Green Broadcasting Plaza, office/broadcast headquarters for WMGM-TV 40 and local radio stations, off New Road, at Patcong Avenue, in Linwood, Wednesday November 17, 2010. Vernon Ogrodnek

WMGM-TV40 will lose its NBC affiliation and network programming when its contract expires at the end of the year.

For area viewers, this will mean NBC programs such as “The Tonight Show” and “The Blacklist” will be seen just on NBC10-WCAU. And it could mean that South Jersey eventually will have to rely on Philadelphia’s networks for televised news, weather and sports.

Former TV40 general manager Ron Smith, of Egg Harbor Township, said NBC recently informed the station that it would end its 48-year relationship at the end of 2014. The information was confirmed by two other sources. Smith worked for the station for 22 years, including the last 10 as its general manager, before retiring last May. He was replaced by General Manager Roger Powe III, who declined to comment.

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WMGM-TV is New Jersey’s only NBC affiliate. NBC programming for the rest of the state is broadcast out of Philadelphia and New York by stations owned by NBC-Universal, making the Linwood-based station redundant in the eyes of NBC, or worse, a competitor for advertising revenues, Smith said.

Smith said viewers in Cape May, Cumberland and Atlantic counties rely on the region’s only local TV news broadcast for morning and evening news, weather and local sports. Broadcast stations in Philadelphia do not cover South Jersey in nearly the same depth, he said.

“I think we’d lose a lifeline. I think that’s a huge loss,” he said.

“The weather here is much different many times than it is in Philadelphia,” Smith said. “In times of emergency, Channel 40 has stepped up. The best example was during Hurricane Sandy. Dan Skeldon was the only meteorologist who accurately predicted where Sandy would hit.”

The station employs about 60 full-time and 12 part-time workers.

WMGM’s affiliate contract with NBC-Universal expired in 2012, but NBC granted a two-year extension to the station’s former owner, Access.1 Communications, while Access looked for a buyer. Access sold the station in December for $6 million to LocusPoint Networks, according to filings with the Federal Communications Commission.

LocusPoint spokesman Bill deKay this week declined to comment.

“Our agreement with NBC-Universal is confidential, and therefore we’re not at liberty to discuss it,” he said.

Likewise, NBC’s corporate office in New York declined to comment this week.

Smith said he learned of NBC’s intentions while inquiring about the station’s management future.

“I have longtime relationships with NBC. I was trying to get someone else to take the station over as a community service,” he said.

U.S. Rep. Frank LoBiondo, R-2nd, met in Linwood with station management last week, LoBiondo spokesman Jason Galanes said.

Galanes said he could not divulge the content of the discussion, but said LoBiondo has expressed concern previously about losing small-market stations to investment firms that buy them for the express purpose of selling off their valuable allotment of broadcast spectrum.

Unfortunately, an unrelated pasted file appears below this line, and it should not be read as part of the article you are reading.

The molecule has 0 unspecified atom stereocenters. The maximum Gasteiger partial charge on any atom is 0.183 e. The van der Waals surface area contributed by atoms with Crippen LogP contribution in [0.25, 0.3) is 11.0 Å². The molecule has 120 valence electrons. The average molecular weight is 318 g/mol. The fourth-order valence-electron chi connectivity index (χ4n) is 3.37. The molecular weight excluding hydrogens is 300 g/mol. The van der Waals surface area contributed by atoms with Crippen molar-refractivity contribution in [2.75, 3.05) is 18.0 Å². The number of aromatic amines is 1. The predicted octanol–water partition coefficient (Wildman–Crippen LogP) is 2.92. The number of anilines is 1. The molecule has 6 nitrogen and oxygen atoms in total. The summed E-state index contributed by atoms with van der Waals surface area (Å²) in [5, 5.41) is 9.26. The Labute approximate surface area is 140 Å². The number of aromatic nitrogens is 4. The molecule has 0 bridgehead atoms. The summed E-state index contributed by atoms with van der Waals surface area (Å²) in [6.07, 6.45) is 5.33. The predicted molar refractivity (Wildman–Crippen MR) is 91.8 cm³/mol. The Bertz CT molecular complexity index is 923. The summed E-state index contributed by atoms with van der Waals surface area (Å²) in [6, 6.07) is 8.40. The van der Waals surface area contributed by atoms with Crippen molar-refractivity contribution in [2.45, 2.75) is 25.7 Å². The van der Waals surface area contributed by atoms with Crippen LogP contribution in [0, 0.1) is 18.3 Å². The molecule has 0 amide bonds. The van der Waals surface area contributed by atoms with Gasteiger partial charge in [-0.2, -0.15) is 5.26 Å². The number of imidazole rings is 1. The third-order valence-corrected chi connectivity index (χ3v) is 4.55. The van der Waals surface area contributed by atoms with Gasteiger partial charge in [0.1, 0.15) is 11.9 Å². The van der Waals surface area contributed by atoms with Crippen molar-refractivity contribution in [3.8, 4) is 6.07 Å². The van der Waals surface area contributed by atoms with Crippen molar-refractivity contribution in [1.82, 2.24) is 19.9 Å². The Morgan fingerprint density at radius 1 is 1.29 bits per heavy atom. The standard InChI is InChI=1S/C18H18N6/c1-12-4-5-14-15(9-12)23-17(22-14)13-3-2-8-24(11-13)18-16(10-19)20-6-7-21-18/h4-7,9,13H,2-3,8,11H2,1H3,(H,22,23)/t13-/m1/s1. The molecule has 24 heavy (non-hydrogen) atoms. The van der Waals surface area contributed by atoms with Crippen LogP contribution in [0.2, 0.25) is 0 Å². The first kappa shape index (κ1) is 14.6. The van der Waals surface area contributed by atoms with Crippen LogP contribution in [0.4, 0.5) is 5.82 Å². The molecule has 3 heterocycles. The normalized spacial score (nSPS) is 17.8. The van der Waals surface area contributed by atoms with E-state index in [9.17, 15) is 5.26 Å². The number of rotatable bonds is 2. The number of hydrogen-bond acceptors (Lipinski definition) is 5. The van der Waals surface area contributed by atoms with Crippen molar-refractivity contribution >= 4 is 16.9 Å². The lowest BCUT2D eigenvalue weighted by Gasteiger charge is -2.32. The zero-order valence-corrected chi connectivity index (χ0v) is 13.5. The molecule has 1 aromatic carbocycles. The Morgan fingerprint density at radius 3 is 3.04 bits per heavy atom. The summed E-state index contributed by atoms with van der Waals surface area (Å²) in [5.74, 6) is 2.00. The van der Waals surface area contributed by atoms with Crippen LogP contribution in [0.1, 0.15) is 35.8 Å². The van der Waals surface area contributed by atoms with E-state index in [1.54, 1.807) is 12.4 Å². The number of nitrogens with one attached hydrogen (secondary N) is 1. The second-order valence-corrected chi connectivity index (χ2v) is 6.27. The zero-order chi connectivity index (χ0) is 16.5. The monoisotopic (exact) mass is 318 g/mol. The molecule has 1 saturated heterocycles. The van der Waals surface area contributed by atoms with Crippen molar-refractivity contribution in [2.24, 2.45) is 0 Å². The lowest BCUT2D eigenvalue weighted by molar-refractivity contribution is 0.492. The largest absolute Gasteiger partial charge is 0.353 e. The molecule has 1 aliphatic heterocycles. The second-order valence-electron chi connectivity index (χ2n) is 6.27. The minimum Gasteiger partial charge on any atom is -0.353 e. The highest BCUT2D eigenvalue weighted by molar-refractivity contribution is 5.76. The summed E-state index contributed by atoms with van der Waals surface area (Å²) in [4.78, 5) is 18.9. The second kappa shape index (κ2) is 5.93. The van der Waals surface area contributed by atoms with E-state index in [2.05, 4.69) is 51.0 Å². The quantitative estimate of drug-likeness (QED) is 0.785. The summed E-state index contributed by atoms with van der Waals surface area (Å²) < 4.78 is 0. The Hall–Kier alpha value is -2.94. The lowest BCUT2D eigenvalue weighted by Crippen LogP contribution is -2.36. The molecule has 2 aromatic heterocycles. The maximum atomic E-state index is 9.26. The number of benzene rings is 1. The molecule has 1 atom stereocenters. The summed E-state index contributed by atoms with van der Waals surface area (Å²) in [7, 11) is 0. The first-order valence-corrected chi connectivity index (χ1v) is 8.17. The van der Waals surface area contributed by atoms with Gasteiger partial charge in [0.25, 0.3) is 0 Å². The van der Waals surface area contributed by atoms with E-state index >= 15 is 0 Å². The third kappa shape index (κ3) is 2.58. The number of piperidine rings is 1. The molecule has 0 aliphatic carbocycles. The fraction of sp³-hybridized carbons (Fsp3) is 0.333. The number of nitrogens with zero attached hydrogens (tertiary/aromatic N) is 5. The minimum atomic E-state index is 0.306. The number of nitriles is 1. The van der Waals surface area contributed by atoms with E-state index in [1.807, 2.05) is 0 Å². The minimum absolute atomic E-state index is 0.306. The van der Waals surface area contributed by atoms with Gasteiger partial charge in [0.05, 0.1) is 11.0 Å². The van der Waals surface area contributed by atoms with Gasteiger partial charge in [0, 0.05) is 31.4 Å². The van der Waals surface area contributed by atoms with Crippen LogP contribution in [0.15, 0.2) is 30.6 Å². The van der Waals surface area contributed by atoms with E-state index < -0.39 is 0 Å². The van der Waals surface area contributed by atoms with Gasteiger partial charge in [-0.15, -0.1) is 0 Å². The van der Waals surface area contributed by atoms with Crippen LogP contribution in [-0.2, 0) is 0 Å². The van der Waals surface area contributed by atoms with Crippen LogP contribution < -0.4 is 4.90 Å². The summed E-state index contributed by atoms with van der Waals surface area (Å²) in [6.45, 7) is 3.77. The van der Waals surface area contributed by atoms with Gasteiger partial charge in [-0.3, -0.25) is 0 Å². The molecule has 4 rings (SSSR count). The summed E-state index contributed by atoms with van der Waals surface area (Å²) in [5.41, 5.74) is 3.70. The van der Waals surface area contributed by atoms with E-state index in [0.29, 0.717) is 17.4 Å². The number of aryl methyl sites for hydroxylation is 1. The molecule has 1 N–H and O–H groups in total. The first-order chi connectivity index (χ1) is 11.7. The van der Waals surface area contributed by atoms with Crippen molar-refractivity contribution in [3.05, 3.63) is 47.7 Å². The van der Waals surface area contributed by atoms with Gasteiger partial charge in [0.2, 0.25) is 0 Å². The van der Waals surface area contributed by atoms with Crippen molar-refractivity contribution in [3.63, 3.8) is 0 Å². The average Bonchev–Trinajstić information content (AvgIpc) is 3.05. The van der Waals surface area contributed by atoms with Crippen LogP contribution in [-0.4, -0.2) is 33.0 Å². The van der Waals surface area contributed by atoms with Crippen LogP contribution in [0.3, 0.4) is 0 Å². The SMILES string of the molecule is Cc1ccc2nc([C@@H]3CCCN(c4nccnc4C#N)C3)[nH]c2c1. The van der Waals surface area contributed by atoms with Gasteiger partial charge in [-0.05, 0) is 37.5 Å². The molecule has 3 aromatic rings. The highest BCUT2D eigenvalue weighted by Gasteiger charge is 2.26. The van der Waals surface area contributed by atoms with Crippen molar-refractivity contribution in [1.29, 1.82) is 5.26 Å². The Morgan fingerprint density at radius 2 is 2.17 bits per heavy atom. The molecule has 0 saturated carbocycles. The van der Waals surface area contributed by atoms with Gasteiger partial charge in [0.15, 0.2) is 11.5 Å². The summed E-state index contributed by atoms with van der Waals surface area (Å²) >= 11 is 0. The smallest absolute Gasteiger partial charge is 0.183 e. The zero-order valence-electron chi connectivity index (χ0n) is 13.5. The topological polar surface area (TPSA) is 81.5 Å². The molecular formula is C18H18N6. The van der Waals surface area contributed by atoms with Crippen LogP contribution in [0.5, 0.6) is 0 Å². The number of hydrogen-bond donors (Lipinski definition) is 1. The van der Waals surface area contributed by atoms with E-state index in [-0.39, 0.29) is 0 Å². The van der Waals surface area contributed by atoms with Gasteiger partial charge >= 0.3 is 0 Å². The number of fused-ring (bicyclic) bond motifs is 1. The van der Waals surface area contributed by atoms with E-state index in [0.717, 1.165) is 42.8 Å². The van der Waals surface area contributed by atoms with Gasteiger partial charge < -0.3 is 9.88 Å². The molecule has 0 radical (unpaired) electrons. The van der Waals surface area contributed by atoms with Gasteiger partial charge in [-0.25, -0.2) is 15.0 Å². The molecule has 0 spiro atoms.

Congress in 2012 passed a law allowing the FCC to hold auctions to buy or sell space on the broadcast spectrum to make room for wireless broadband services. The FCC is planning the auction to meet booming demand for online bandwidth as Americans gobble up data on phones and tablet computers.

Large wireless companies are competing for access to broadband to provide high-speed service to more customers.

This broadcast spectrum auction has helped make stations more valuable to speculators, said Ellen Goodman, a professor at Rutgers School of Law who specializes in spectrum and media policy.

Frequencies in Chicago and along the East and West coasts are the most desired, making these small-market stations most valuable to buyers, she said.

“If you look at the valuation of broadcast stations, they’ve gone up on the expectation some of these are worth more for their spectrums,” she said.

NBC does not need FCC approval to modify or end its affiliation agreements with stations, FCC spokeswoman Margo Davenport said.

“It’s a private contract between the network and the TV station,” she said.

She said viewers who object to losing their local NBC affiliate do not have much recourse since the FCC licenses individual stations, not networks.

“The Communications Act requires broadcast stations to serve the public interest and the needs of the community,” she said. “Members of the community can file a complaint concerning the renewal of the license. But our authority over content is very limited. We can’t require a station be affiliated with a network.”

Staff writer Lynda Cohen contributed to this report.

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Senior copy editor for the Press of Atlantic City. Have worked as a reporter, copy editor and news editor with the paper since 1985. A graduate of the University of Delaware.

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